After get the correlation value by block.splsda, then how to compute the pvalue of the correlation.
Block.splsda correlation pvalue
Thank you Cherry for your question. Unfortunately we don’t provide a pvalue, because our methods do not fit into a hypothesis testing framework. What you could do if you really want a pvalue is to conduct a correlation test after the identification of specific pairs of variables of interest. That would be done outside mixOmics.
Hi，Kimanh.lecao
Thank you for your reply, I am very sorry for not respond timely.
I have a question about the correlation of circosPlot.
why the group information affect the value and direction of correlation
For example, I set y like this :
y<c(“CASEA”,“CASEA”,“CASEA”,“CTRO”,“CTRO”,“CTRO”).
and set y like this:
For example, I set y like this :
y<c(“CASEA”,“CASEA”,“CASEB”,“CASEB”,“CTRO”,“CTRO”).
The correlation values of two condition are different.
Hi @Cherry,
As KimAnh is away I’d like to see if I can help you.
Is y
the group membership of samples? In which case please note that it represents the group membership of samples in your X matrices and by changing its order the model and the estimated variates will also change. The correlations are estimated using the model variates and hence by changing the model, the estimations will most likely vary. You can refer to https://biodatamining.biomedcentral.com/articles/10.1186/17560381519 for more on the correlation estimation rationale and methodology.
Hope it helps.
Please let us know if you have further questions.
Al
Hi, Al
Thank you very much for your response.
Here are the details：
x<list(a,b)
x
[[1]]
A B
CASEA1 2.107631 6.789404
CASEA2 2.869464 14.438547
CASEA3 4.225236 3.877956
CTRO1 5.078838 5.062241
CTRO2 1.869390 11.026929
CTRO3 0.983715 6.290816
[[2]]
a c
CASEA1 2.471672e05 3.517924e06
CASEA2 2.559754e05 4.058982e06
CASEA3 2.370850e05 3.840532e06
CTRO1 1.386839e05 2.508619e06
CTRO2 1.935603e05 3.344055e06
CTRO3 1.801009e05 3.132687e06
y<c("CASEA","CASEA","CASEA","CTRO","CTRO","CTRO")
cc<length(unique(y))
cc
[1] 2
design<matrix(0.1,ncol = length(x),nrow = length(x),dimnames = list(names(x)))
sgccda.res<block.splsda(X=x,Y=y,ncomp=2,design = design)
Design matrix has changed to include Y; each block will be linked to Y.
> P<circosPlot(sgccda.res,cutoff = 0,color.blocks = c('darkorchid','brown1'),color.Y=1:cc, color.cor = c('blue','red'),line=TRUE,size.labels = 1.2,size.variables = 1.2)
>P
A B a c
A 1.0000000 0.3548633 0.5471020 0.2485341
B 0.3548633 1.0000000 0.5884418 0.8173878
a 0.5471020 0.5884418 1.0000000 0.9467750
c 0.2485341 0.8173878 0.9467750 1.0000000
Then I changed the sample names and y:
>x<list(a,b)
>x
[[1]]
A B
CASEA1 2.107631 6.789404
CASEA2 2.869464 14.438547
CASEB1 4.225236 3.877956
CASEB2 5.078838 5.062241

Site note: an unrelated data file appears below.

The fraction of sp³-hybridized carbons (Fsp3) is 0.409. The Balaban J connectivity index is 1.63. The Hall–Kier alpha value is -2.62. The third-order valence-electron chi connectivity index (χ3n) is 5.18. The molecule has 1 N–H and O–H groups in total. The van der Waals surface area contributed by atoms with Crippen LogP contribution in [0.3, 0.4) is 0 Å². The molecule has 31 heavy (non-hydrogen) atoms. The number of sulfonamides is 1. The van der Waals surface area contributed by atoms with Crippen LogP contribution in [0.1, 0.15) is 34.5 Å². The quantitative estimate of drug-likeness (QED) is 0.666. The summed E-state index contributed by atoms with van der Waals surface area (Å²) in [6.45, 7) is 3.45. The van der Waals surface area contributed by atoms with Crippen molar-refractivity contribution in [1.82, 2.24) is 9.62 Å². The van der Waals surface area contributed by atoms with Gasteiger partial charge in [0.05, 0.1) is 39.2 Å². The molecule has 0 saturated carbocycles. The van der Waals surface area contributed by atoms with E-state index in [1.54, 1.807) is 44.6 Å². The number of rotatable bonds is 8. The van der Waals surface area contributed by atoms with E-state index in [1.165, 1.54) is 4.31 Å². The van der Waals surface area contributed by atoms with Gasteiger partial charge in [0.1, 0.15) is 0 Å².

CASEC1 1.869390 11.026929
CASEC2 0.983715 6.290816
[[2]]
c d
CASEA1 2.471672e05 3.517924e06
CASEA2 2.559754e05 4.058982e06
CASEB1 2.370850e05 3.840532e06
CASEB2 1.386839e05 2.508619e06
CASEC1 1.935603e05 3.344055e06
CASEC2 1.801009e05 3.132687e06
y<c("CASEA","CASEA","CASEB","CASEB","CASEC","CASEC")
cc<length(unique(y))
cc
[1] 3
>design<matrix(0.1,ncol = length(x),nrow = length(x),dimnames = list(names(x)))
> sgccda.res<block.splsda(X=x,Y=y,ncomp=2,design = design)
Design matrix has changed to include Y; each block will be linked to Y.
>P<circosPlot(sgccda.res,cutoff = 0,color.blocks = c('darkorchid','brown1'),color.Y=1:cc, color.cor = c('blue','red'),line=TRUE,size.labels = 1.2,size.variables = 1.2)
P
A B c d
A 1.0000000 0.3548633 0.7225435 0.9066211
B 0.3548633 1.0000000 0.9027369 0.7162113
c 0.7225435 0.9027369 1.0000000 0.9467750
d **0.9066211** 0.7162113 0.9467750 1.0000000
I just changed the sample names and group, didn’t change the order, but the correlation between A with d is quite different.
Hi @Cherry,
Thanks for the details. My understanding is that:

You are performing two analyses on datasets that contain different but overlapping samples

You are wondering why the estimated correlations between the same variables are different (possibly the variables
c
andA
?)
Is that right?
In which case, it’s important to remember that you are looking at different datasets with nonidentical samples so the correlation values will be most likely different.
Yes, two two analyses , the samples are the same , I just change the sample names. In the first analysis, six samples， two group. In the second analysis, six samples, three group. Yes, I didn’t understand why
the estimated correlations between the same variables are different (possibly the variables c
and A
)?
The correlations are estimated
using the model’s canonical variates and thus will be different when you change the model by changing Y.
You can refer to the mentioned paper’s Methods section for more details. Given that your datasets have limited number of variables, you can always calculate the exact correlations using the cor
function in R but I’m not sure if that is something useful for your analysis.
Hope it helps
Al